Stoics and storms – Counterpoint – ABC News

Posted: March 31, 2022 at 2:49 am

In these confusing and confronting times might there be some ancient wisdom that we could turn to that will help guide us through. Amanda Ruggeri argues that 'whether it's war or a pandemic, our health or finances, no matter how challenging our lives might feel, the Stoics tell us, we still can thrive'.She explains the history of the Stoics and reminds us that 'for Stoics, it isn't the thing itself that causes turmoil. It's how you think about it. And few things cause more distress than fighting against circumstances outside of our control, or getting attached to an outcome that isn't in our power'. The Stoics teach us to recognize what you can (and can't) control, choose how to respond, see every challenge as a learning opportunity and to remember that change and loss is constant. She explains what that means in our times and why we need to remember that this too shall pass.

Then, (at 14 mins) Amanda gets on her soapbox to rant about one person making a difference.

Also, (at 15 mins) what are the limits of libertarianism? Joel Kotkin explains that 'in recent years, libertarians increasingly seem less concerned with how their policies might actually impact people. Convinced that markets are virtually always the best way to approach any issue, they have allied with many of the same forces monopoly capital, anti-suburban zealots and thetech-oligarchy which are systematically undermining the popular rationale for market capitalism'. He goes through some core libertarian beliefs and how they've changed and says that 'in many ways, libertarians, like all of us, are victims of history' and that to become relevant again, libertarians need to go beyond their dogmatic attachments, focus on bolstering the vitality competitive free markets'. That 'libertarian ideas still have great relevance, but only so much as they reflect markets that are open to competition and capable of improving everyday lives'.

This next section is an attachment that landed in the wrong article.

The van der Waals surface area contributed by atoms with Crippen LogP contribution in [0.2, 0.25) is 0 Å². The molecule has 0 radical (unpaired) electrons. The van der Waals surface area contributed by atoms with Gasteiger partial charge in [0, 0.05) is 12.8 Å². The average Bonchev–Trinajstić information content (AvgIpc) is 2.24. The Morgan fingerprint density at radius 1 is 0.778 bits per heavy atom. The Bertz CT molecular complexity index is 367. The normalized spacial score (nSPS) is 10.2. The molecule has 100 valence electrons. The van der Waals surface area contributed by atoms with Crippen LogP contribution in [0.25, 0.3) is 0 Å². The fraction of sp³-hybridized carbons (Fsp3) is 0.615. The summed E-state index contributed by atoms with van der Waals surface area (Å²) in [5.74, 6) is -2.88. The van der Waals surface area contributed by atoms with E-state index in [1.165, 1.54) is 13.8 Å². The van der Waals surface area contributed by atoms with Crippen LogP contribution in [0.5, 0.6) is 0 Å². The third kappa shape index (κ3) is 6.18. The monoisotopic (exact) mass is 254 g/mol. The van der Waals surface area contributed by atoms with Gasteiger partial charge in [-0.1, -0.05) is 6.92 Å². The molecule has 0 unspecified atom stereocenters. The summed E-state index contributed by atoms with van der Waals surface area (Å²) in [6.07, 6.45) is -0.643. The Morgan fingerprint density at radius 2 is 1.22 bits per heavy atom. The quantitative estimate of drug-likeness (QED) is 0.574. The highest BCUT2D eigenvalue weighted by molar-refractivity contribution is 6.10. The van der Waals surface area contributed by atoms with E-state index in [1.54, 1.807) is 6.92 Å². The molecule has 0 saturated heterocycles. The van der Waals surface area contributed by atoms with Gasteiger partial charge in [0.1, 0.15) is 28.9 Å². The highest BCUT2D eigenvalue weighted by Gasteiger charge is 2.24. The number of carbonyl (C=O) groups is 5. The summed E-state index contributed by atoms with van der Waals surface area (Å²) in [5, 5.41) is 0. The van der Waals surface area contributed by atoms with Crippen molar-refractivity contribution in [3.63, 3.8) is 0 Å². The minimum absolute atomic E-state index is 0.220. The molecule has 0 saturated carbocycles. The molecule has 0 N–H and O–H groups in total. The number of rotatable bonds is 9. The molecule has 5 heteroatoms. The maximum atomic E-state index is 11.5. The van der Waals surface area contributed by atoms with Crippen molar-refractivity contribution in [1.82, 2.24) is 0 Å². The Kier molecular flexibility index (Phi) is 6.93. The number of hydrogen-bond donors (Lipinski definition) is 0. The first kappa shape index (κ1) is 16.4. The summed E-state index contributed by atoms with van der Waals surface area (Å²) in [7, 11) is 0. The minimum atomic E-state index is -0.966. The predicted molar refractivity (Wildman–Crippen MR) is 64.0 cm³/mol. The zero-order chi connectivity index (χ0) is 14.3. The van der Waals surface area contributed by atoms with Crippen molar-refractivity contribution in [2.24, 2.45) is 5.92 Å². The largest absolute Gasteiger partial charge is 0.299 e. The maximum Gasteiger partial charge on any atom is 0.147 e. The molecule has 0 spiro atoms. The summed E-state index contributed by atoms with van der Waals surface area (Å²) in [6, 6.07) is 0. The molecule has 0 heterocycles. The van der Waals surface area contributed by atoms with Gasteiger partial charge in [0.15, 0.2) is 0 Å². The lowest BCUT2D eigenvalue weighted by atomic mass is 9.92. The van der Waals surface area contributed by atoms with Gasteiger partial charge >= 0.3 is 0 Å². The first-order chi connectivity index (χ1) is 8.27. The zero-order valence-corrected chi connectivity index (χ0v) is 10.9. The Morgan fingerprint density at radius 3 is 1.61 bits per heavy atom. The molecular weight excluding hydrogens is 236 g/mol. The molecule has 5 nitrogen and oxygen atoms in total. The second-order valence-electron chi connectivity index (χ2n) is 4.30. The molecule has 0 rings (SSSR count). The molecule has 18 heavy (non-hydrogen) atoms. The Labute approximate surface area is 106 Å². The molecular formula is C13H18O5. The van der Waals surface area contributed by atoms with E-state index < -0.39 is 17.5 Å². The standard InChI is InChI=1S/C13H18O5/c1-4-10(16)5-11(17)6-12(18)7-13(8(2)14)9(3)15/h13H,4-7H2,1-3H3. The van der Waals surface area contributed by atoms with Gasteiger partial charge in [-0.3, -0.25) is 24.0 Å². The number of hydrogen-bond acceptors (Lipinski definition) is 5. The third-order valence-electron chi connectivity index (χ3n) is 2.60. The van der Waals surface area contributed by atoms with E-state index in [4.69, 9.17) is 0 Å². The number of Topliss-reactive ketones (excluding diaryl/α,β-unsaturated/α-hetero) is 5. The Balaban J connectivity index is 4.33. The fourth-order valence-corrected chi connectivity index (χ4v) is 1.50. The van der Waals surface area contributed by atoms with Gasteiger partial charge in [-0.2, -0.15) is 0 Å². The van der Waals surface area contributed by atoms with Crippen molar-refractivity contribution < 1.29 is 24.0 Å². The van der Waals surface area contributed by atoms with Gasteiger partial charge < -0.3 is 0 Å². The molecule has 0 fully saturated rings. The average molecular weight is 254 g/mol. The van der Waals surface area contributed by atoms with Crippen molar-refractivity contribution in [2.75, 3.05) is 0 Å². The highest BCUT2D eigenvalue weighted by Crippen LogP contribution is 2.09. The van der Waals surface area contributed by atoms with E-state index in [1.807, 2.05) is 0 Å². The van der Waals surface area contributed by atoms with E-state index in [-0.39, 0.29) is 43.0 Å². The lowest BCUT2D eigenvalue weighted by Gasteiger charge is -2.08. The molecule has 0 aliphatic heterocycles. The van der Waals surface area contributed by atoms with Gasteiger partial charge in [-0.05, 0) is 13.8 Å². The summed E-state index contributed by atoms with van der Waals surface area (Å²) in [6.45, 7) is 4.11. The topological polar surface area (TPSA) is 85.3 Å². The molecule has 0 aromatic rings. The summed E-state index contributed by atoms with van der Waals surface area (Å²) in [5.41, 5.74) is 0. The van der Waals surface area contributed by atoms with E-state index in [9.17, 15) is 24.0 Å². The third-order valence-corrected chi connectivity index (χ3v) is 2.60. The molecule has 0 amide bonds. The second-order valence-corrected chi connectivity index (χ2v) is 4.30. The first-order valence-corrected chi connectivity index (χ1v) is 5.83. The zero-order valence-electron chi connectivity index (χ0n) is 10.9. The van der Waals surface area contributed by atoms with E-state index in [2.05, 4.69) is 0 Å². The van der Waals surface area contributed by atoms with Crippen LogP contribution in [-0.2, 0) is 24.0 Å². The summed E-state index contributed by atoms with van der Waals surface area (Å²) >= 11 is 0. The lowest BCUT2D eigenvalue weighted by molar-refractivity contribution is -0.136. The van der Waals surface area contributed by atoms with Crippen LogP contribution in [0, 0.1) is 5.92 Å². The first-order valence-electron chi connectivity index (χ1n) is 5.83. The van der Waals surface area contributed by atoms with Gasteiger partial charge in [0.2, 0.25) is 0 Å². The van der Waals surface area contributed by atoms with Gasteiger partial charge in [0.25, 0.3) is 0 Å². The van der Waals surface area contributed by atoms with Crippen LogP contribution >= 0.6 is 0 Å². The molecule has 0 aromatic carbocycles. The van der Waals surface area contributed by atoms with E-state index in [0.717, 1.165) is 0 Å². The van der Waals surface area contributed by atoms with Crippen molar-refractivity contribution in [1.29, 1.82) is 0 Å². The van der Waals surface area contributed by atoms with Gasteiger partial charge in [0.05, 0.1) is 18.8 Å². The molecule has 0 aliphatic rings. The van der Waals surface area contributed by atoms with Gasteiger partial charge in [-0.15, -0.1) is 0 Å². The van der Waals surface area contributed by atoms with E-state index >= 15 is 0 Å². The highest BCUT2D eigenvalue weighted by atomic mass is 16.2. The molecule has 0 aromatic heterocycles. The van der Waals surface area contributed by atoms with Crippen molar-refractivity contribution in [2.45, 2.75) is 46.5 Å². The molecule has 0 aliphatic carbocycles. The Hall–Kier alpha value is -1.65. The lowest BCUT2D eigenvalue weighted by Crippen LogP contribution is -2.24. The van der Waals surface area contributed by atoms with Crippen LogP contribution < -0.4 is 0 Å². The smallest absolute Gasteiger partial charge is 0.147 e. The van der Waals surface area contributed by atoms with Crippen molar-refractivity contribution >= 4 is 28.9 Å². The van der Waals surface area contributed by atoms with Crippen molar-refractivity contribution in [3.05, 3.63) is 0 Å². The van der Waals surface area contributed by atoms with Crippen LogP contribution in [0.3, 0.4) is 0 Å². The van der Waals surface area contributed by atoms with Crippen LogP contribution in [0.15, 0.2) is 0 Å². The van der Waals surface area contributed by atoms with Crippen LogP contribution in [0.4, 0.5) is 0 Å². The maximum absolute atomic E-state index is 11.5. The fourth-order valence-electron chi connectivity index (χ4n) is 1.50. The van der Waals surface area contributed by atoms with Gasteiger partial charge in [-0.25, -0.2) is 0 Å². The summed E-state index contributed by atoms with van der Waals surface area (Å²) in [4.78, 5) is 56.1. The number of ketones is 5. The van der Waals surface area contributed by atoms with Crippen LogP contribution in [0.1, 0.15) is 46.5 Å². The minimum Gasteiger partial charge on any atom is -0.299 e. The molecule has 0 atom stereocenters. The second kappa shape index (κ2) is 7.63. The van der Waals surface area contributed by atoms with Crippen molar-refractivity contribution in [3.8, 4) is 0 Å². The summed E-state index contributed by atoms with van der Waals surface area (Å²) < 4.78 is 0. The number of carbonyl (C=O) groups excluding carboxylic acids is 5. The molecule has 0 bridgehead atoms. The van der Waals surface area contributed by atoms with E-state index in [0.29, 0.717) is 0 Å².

Then, (at 28 mins) have Russia and Ukraine always been so intertwined? Professor Sheila Fitzpatrick explains the history of their shared history and says that ' Ukrainians tell a story of the origins of the Ukrainian nation going back to 11th century Kyiv, surviving centuries of oppression by Russia and Poland, and, finally, emerging out of the wreckage of the Soviet Union as a sovereign Ukrainian state in 1991. For the Russians, the various western and southern provinces now called Ukraine were populated by Slavic border people (Ukrainians) who were essentially Russian. They considered this land as a part of the Russian Empire for centuries'. She says that 'it is not clear if the younger post-Soviet generation in particular, young men liable for military conscription see Ukraine and its current Western orientation in the same way as their elders' and that 'it remains to be seen how the Russian Army and Russians back home will feel about the killing of Ukrainians: Slavic kith and kin'.

Finally, (at 40 mins) are all natural disasters caused by climate change? Fred Pearce argues that 'there is a growing debate among environmental scientists about whether it is counterproductive to always focus on climate change as a cause of such disasters. Some say it sidelines local ways of reducing vulnerability to extreme weather and that it can end up absolving policymakers of their own failures to climate-proof their citizens'. He goes through some recent disasters such as the floods in Germany, the food crisis in Madagascar and the dry state of Lake Chad in West Africa, all of which were blamed on climate change but in reality was a mix of poor irrigation practices or government polices. He believes that 'no doubt climate changes intensifies the situation, however other drivers are key' and we ignore them at our peril.

See the rest here:
Stoics and storms - Counterpoint - ABC News

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